As a junior, Jolette, who has anxiety, is making decisions about her future, such as what advanced-placement classes to take, what scholarships to apply for, and where she wants to go to college.

The pressure to succeed academically and in extracurriculars is one of the leading risk factors for suicide among adolescents as the expectations placed on them are often “unrealistic” and they aren’t taught how to cope in healthy ways, according to a 2019 report by the Colorado Attorney General’s office.

Overall, American teenagers have been experiencing higher rates of anxiety and depression even before the pandemic. And in 2019, 61% of teens participating in a Pew Research Center study said they felt a lot of pressure to get good grades so that they succeed as adults.

“School repeats how much grades are going to make you or break you,” Jolette said.

Hyoung Chang, The Denver Post

Sam Charney, 15, is pictured on May 3, 2022.

During the pandemic, Sam, the sophomore at Denver School of the Arts, made the jump from middle school to high school and when they returned in person there were new students that they had never met before.

The 15-year-old is also starting to think about college and their future, which presents its own unique type of stress as Sam is a theater student, which can make them feel as though they are “always auditioning.”

“In theater, there’s pressure to perform the best and we’re always being watched by industry professionals and that could always impact our career,” Sam said.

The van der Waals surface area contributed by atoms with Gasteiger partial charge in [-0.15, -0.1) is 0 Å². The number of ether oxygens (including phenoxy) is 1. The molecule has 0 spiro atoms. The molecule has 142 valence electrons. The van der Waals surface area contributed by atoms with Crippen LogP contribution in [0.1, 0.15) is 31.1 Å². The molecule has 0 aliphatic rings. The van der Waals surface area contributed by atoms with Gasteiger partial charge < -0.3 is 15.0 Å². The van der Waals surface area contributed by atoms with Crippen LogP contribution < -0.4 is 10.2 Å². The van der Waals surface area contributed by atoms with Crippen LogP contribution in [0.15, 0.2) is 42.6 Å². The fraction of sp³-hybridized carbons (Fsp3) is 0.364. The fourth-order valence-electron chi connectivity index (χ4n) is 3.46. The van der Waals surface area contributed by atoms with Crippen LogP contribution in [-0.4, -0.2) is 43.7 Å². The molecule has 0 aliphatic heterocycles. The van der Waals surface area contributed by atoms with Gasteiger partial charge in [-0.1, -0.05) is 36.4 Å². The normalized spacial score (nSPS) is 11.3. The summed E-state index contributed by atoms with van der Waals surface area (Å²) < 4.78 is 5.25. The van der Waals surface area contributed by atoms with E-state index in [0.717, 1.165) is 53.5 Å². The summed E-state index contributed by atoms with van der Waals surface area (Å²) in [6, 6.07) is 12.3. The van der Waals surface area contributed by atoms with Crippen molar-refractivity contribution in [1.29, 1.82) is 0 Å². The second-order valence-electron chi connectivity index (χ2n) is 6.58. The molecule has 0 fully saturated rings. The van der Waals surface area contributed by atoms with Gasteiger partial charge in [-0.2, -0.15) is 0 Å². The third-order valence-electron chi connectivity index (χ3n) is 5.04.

Sam can relax more in their regular academic classes, but sometimes has test anxiety, which can make them forget the material or second-guess themselves.

There’s a “huge emphasis on (being) perfect when it’s not possible” and when there should be more understanding that students may not always perform their best depending on what’s going on in their lives at that moment, Sam said.

“We just need to stop emphasizing that grades are the only important thing,” they said.

Ariane, the senior, said the pandemic made her look closely at why she sets such high expectations for herself, where the pressure to be the perfect student came from, and learning “to be more loving to myself.”

“It brought out a lot of mental healing that I needed to do,” she said, adding, “I realized that there was some level of anxiety in me, a level of sadness that I had to fix and I needed to feel like someone was proud of me.”